A plaque remaining from the Big Apple Night Club at West 135th Street and Seventh Avenue in Harlem.

Above, a 1934 plaque from the Big Apple Night Club at West 135th Street and Seventh Avenue in Harlem. Discarded as trash in 2006. Now a Popeyes fast food restaurant on Google Maps.

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Entry from April 17, 2005
Albany: Albany Beef
"Albany beef" is a jocular name for sturgeon, once plentiful in the Hudson River in the 1700s. "This fish is a favorite with the Dutch, at Albany, and is on that account by some called Albany beef" was cited in a military journal from 1779. The city of Albany was called "Sturgeondom" or "Sturgeontown" in the 1850s and 1860s, and its citizens were dubbed 'Sturgeonites."

The term "Albany beef" was seldom used after 1900 and is of historical interest today.

(Dictionary of American Regional English)
Albany beef n. [From the former abundance of sturgeon near Albany, NY] NY joc.; now hist. Cf Cape Cod turkey
1791 (1971) Long Indian interpreter 118, THis fish [=sturgeon] is very common in Albany, and is sold at 1d. per lb. York currency. The flesh is called Albany beef.
1848 Bartlett Americanisms. Albany Beef. Sturgeon; a fish which abounds in the Hudson river; so called by the people in the State of New York.

(Historical Dictionary of American Slang)
Albany beef n. [Albany,, N.Y. =beef] Naut. sturgeon met. Joc.
1779 in Whiting Early Amer. Prov. 6: This fish is a favorite with the Dutch, at Albany, and is on that account by some called Albany beef.

Google Books
Geschichte der Reisen, die seit Cook an der Nordwest- und Nordost von Amerika
Volume 3

By Georg Forster
Pg. 319:
Man nennt ihn Albany Beef, oder Rindfleisch von Albany.

Google Books
A Military Journal During the American Revolutionary War:
From 1775 to 1783

By James Thacher
Boston, MA: Published by Cottons & Barnard
Pg. 163:
June 21st (1779 -- ed.).-The officers of our regiment invited a select number of officers of the Pennsylvania line to dine on sturgeon, a large fish which Major Meriweather caught in the North river. This fish is a favorite with the Dutch, at Albany, and is on that account by some called Albany beef; but in my view it is worse than horse beef, and it was merely an auxiliary to our table.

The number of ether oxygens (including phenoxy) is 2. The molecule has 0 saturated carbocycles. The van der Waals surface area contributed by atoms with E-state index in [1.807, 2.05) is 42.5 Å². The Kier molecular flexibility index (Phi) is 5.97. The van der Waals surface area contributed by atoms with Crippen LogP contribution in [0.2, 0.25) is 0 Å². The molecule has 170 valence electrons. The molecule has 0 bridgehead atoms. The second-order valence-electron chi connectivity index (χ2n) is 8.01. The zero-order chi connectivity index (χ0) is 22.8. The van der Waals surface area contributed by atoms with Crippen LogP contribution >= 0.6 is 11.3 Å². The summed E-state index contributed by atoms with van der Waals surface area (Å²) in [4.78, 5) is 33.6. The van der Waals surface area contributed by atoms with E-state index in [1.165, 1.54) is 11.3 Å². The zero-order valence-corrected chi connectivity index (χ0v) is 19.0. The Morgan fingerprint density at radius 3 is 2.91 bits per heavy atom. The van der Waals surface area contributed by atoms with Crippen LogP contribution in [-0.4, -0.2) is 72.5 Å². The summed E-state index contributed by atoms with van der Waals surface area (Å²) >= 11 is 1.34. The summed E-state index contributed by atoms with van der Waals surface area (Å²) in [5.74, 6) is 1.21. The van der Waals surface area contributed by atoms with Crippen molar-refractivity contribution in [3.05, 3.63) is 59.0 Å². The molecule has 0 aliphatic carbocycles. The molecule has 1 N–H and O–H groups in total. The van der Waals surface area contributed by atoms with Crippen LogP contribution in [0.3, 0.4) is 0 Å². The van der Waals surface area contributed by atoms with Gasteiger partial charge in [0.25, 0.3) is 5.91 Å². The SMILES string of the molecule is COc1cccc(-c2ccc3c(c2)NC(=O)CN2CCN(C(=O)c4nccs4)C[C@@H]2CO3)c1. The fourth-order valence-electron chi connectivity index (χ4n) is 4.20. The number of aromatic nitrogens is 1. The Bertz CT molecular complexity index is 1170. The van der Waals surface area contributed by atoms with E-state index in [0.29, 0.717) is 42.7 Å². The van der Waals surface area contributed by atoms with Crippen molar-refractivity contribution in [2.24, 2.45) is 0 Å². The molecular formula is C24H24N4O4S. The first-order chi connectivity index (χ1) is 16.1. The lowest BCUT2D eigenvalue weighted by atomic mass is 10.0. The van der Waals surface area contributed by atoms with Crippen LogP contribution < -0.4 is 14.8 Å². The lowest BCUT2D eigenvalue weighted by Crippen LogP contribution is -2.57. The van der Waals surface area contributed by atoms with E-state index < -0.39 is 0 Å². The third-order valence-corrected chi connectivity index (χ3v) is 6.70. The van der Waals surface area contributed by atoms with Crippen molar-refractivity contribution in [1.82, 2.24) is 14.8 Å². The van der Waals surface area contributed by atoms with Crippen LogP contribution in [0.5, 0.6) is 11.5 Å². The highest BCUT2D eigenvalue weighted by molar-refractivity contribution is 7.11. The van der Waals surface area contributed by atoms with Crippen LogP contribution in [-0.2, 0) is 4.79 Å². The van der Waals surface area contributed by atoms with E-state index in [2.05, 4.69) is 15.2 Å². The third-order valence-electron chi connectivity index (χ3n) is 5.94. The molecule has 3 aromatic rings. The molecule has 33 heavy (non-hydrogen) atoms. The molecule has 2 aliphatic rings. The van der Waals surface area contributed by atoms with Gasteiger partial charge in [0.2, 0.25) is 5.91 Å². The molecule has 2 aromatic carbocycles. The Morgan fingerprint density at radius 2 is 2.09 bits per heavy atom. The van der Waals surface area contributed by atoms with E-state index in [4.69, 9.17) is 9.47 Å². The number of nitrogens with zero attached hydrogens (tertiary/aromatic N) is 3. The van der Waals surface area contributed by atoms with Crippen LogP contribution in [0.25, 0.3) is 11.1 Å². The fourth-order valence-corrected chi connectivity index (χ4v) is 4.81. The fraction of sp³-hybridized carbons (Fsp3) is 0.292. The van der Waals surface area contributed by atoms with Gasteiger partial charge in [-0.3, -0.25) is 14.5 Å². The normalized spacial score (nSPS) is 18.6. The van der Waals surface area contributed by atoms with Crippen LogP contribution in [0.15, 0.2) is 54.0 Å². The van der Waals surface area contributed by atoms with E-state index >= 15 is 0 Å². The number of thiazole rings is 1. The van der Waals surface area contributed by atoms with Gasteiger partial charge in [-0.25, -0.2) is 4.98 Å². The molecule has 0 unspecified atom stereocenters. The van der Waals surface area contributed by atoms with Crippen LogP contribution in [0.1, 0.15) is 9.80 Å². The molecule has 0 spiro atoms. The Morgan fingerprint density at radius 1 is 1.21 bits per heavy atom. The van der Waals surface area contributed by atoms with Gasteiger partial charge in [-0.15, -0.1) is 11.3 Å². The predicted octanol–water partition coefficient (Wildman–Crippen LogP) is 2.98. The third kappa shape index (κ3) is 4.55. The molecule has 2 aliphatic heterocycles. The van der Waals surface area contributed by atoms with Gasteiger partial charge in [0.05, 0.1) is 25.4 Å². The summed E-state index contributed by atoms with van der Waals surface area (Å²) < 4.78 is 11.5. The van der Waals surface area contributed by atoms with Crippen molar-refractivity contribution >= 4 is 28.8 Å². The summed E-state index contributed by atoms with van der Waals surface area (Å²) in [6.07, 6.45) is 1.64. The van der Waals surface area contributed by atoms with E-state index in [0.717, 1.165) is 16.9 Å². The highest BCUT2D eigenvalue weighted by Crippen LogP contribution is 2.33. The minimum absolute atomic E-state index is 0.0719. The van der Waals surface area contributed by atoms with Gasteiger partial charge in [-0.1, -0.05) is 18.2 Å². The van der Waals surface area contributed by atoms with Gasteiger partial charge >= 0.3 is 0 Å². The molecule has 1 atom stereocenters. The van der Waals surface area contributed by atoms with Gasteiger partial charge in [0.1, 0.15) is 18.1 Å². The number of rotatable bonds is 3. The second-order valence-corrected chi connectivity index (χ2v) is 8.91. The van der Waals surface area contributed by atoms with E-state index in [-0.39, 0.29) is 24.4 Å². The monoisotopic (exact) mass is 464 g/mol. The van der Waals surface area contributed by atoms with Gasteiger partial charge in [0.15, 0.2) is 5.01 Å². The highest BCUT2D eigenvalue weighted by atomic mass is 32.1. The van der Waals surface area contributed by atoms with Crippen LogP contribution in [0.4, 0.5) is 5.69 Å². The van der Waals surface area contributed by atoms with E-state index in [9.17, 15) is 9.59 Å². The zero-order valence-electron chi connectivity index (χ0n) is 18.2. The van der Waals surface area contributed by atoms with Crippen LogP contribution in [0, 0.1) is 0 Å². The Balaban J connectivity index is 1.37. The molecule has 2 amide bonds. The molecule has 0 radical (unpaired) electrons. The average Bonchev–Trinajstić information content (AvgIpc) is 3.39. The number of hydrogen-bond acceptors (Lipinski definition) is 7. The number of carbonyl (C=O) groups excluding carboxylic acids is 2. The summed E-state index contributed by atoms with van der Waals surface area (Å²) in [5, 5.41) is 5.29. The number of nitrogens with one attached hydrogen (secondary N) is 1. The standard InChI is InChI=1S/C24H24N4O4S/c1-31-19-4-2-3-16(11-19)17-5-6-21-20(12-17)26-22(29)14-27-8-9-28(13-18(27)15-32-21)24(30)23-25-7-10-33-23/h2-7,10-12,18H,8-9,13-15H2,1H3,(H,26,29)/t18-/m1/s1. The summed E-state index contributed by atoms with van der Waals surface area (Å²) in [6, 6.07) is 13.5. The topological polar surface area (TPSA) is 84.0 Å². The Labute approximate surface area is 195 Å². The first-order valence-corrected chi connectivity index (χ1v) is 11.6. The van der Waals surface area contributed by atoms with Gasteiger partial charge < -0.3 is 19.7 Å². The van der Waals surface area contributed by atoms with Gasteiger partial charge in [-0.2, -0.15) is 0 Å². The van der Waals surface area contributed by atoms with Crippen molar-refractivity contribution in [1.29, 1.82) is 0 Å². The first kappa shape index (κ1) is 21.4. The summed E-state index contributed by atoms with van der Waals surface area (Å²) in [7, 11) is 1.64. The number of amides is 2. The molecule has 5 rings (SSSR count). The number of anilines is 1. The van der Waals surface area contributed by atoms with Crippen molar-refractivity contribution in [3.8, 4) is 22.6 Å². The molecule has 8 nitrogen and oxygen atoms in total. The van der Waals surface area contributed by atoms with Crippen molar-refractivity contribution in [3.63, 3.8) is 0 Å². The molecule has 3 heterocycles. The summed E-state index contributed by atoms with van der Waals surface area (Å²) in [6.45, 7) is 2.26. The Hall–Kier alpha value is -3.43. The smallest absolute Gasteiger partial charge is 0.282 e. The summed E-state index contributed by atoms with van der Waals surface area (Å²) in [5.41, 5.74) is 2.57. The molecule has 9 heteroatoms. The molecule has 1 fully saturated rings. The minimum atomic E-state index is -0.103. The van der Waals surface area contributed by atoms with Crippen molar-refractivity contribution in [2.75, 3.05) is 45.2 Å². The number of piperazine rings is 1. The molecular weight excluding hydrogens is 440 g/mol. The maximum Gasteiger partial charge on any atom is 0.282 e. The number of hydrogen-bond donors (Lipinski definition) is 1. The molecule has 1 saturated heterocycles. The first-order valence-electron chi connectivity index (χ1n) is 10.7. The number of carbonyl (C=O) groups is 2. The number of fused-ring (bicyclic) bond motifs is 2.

19 August 1881, New York (NY) Times, pg. 3, col. 6:
From the Hudson Register, Aug. 17.

The smoked flesh of the sturgeon is a favorite article of food in the towns along the Hudson RIver, and when it is well prepared and has not become stale it is a very nutritious and palatable edible. In former years the catch of sturgeon in the Hudson River was amply sufficient to supply all demands for the beef at low prices. Within the past few years, however, the fish have become scarce and shy, and have to be brought to Albany, where the principal smoking establishments are, from the Kennebec River, in Maine, from the St. John's in FLorida, and from the great lakes,

New York (NY) Times
Sturgeon on Hudson
By ANDREW C. REVKIN JUNE 2, 2008 2:52 PM
It’s the remains of an Atlantic sturgeon, a fish that was so abundant in the Hudson in the 19th century that it was called “Albany beef.” (A story on Albany beef from The Times of 1881 is here; may require free registration). Sturgeon worldwide are not finding it easy to cohabitate with 6.7 billion people. Stocks of the great beluga sturgeon of the Caspian Sea, where black markets in caviar have blossomed since the fall of the Soviet Union, are in collapse.

The Old Foodie
Wednesday, March 11, 2009
“Albany Beef"
Humans have a long tradition of substituting an inferior ingredient for an unaffordable, unavailable, or forbidden one – and then naming it in a quite misleading way. Welsh Rabbit is the best known example, but there are many others.

It seems unbelievable today that sturgeon would be the inferior substitute for beef, but that was indeed the situation in the Hudson River Valley in the eighteenth and nineteenth centuries. The town of Albany was once known as ‘Sturgeontown’ on account of the large amounts of ‘Albany Beef’ caught in the Hudson river.

The Atlantic sturgeon is an impressive fish, that is for sure. It is capable of living up to the age of 50 years, and growing up to 14 feet in length.
Posted by Barry Popik
Nicknames of Other PlacesNew York State • Sunday, April 17, 2005 • Permalink

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